"Autists are described by others--and by themselves--as aliens among humans. But there's an irony to this, for precisely the opposite is true. They are us, and to understand them is to begin to understand what it means to be human. Think of it: a disability is usually defined in terms of what is missing. A child tugs at his or her parents and whispers, 'Where's that man's arm?' But autism is an ability and a disability: it is as much about what is abundant as what is missing, an over expression of the very traits that make our species unique. Other animals are social, but only humans are capable of abstract logic. The autistic outhumans the humans, and we can scarcely recognize the result."

As an avid cook and foodie, I am always on the lookout for recipes that fit my friend's child's diet: gluten, dairy, and soy products exacerbate the autism. Today, so many people are either vegan, intolerant of gluten, or have soy allergies that entire cookbooks exist on the subjects. My search, though, is for recipes that don't require special ingredients or techniques; recipes that fit the lifestyle of a very busy, two working parent, three child household.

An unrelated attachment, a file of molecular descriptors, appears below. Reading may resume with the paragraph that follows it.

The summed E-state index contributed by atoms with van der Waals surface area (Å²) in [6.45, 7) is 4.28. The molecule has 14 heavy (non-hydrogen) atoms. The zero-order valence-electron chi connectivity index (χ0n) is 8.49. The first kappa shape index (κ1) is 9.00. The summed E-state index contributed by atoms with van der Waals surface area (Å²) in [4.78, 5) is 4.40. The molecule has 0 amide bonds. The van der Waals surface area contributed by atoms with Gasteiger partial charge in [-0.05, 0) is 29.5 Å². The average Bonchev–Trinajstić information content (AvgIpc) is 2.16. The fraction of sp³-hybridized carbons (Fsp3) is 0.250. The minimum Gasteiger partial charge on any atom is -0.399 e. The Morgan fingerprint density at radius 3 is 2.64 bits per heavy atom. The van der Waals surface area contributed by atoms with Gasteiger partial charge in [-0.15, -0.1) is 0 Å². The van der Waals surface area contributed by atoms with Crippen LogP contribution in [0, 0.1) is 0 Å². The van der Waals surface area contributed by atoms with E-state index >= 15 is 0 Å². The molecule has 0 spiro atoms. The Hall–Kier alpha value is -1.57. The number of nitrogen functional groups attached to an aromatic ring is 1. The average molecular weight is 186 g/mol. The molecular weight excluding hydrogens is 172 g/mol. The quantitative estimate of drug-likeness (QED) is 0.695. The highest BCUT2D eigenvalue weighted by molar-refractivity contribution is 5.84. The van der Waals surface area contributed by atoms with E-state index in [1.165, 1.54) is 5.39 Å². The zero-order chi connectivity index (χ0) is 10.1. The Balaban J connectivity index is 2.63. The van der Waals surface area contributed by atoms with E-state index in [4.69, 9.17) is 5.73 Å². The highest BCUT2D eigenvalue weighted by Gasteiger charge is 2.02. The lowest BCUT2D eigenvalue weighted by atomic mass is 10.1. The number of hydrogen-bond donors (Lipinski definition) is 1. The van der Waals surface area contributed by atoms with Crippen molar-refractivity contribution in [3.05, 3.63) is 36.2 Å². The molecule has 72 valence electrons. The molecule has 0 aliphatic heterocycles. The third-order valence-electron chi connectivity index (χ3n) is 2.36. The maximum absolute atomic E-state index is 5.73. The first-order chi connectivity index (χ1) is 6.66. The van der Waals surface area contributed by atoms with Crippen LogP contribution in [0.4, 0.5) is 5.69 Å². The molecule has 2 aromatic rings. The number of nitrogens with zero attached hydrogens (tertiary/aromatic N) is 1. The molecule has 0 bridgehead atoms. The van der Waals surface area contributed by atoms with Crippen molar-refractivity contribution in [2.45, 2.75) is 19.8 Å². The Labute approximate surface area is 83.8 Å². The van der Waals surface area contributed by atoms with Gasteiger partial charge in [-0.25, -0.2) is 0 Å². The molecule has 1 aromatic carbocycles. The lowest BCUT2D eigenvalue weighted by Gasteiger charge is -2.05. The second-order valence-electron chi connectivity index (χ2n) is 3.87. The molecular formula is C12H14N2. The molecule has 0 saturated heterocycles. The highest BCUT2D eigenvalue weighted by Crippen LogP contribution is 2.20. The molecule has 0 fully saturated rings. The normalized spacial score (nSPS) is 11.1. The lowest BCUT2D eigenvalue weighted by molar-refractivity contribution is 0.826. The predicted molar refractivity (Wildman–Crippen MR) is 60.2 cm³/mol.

I came across this recipe that fit the bill. Click the link for a devastating picture.

Sensational Peanut Butter Cookies

18 cookies
1 cup peanut butter
3/4 cup natural cane sugar
1/4 cup brown sugar
1 egg
1 teaspoon baking soda
1/2 teaspoon vanilla
additional sugar for rolling

Preheat oven to 375 degrees°F. Mix all the ingredients up in a bowl. Roll walnut-sized pieces into balls and roll balls in the additional sugar. Place on a parchment-lined baking sheet and flatten slightly with a fork in a crisscross pattern. Bake for 10 minutes. Remove and let cool before removing from baking sheet.

Wednesday, April 01, 2009

Spring: In Like a Lion

Jon and I raced home from Montana on Saturday to beat the impending winter storm. We were worried that it would compromise the roads and that we would get stuck or worse. We arrived in Boise on Saturday around 5 p.m. and after unloading the Suburban, we hopped into my truck and headed to the Tavern for dinner.

In the still-dark Sunday morning, I awoke to what sounded like a train whooshing by. I got up, looked out the window into the backyard, and listened as hail began to fall, eventually falling back to sleep. The next morning we rolled out of bed and headed out the front door to get coffee and a bagel (we really don’t eat every meal out, it’s just that we had no groceries in the house yet after being gone for over a week).

Turns out the winds I heard ripped this 50 foot beautiful blue spruce tree out of the ground and tipped it over onto our vehicles.

The trunk fell squarely on the hood of my truck, the branches of one side rested on the hood of Jon's Suburban.

Closeup of my truck.

Closeup of Jon's Suburban.

Our house and the bluebird house were spared.